Coping with Grief on Father’s Day

Posted on June 6th, 2024

On occasions like Father’s Day, it can feel like everyone is busying themselves buying cards and presents and making plans to spend time with parents and family – but if your father or an important paternal influence in your life has passed away, this can serve as a sharp reminder of your loss, whether you lost them recently or a long time ago. Equally, if you’ve experienced a devastating loss of a child, any occasion publicly and loudly celebrating parenthood can at times prove almost too painful to bear, for men, of course, as well as for women.

Whatever kind of relationship you have with your Dad, grandfather, stepfather (or your own experiences of fatherhood) as with any loss, and at any time, you have the right to grieve in the way that is right for you – and Father’s Day is no exception.

It’s tempting in a time of bereavement to want to ‘skip’ these kinds of events completely, and while this is a completely valid response, ignoring your pain or trying to suppress it can often have the opposite of the desired effect and make you feel worse.

Coming together with family or friends who, like you, knew and loved the man you lost can be a fitting way to mark this occasion meaningfully, and give an opportunity to express how you’re feeling with those that will understand, if you wish to. While your father may no longer be with you in a physical sense, this doesn’t mean the memories of time spent with him in life are gone. Perhaps Father’s Day is an opportunity to honour and remember your Dad in a way that’s personal to you and your loved ones – raising a glass of his favourite beer at a local pub, enjoying his prized record collection together, sharing memories and stories, visiting his place of rest or talking a walk in nature as a family.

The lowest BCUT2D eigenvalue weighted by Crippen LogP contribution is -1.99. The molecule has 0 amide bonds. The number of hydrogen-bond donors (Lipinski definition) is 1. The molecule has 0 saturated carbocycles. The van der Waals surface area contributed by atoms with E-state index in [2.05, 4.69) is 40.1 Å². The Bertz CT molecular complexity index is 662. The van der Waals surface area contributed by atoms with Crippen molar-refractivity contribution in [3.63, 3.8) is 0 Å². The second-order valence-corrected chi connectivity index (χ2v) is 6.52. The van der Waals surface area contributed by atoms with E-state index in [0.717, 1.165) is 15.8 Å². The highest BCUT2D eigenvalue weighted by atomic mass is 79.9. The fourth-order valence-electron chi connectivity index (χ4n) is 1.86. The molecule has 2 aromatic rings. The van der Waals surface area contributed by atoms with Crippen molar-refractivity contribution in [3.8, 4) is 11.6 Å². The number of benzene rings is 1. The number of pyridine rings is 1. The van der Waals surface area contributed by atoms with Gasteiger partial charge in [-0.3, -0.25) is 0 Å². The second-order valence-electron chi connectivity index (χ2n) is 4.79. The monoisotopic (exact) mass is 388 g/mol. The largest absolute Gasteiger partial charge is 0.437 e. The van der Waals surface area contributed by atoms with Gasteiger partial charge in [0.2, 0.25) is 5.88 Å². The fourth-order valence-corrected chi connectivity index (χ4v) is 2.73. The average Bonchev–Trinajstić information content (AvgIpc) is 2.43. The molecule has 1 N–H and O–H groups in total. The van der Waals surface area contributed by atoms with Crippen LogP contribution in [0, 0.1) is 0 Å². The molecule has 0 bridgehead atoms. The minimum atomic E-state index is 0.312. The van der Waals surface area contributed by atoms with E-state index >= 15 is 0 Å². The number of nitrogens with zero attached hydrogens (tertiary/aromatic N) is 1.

Spending time with your own children, or nieces and nephews, if you have them, can also bring a great deal of comfort; a beautiful, if bittersweet, physical reminder and representation of a legacy that will continue for years to come.

It’s also more than ok if you wish to take time just for yourself, at any time of grief, but particularly on a day like Father’s Day which can be wrought with painful reminders of someone you’re missing. Making space and time to feel and work through your emotions in solitude, sometimes, can be exactly what you need to still the noise. The form your quiet reflection takes, once again, is completely up to you… perhaps you wish to buy a card and write a note, letter, or message of love to express how much you miss the man you’ve lost. Maybe you can prepare and cook yourself a meal he enjoyed or watch his favourite sitcoms or films.

There are also so many reasons why you may wish to treat Father’s Day as much as possible as a ‘normal’ day – many of us have or had a difficult, strained or complicated relationship with our fathers, parents or family members – but it’s important to check in with yourself and review that this urge to actively avoid, or ignore, the occasion is for the best of reasons.

No matter whether you’ve lost a parent, a child, or someone else close to you, grief is a complex emotion that can come not only with sadness, but often with anger, guilt, shame, regret and more. None of these feelings are bad or shameful, but are often better felt, expressed and worked through rather than continually pushed away or ‘squashed’.

However, distracting yourself throughout the day, taking a break from social media and doing things that make you happy may be just what you need.

We know very well from our own experience that talking about difficult topics surrounding death, loss and grief can be a healing or cathartic process – helping to turn a negative experience into positivity for the future – and occasions like Father’s Day may provide that ideal opportunity to talk about how you’re feeling with someone you trust.

If you’ve lost a father figure, or someone else, and are looking for some guidance with funeral planning – or simply what steps you need to take next – remember, we are here to help. Reach out to our friendly, compassionate team whenever you need us either on 01206 862 963 or by emailing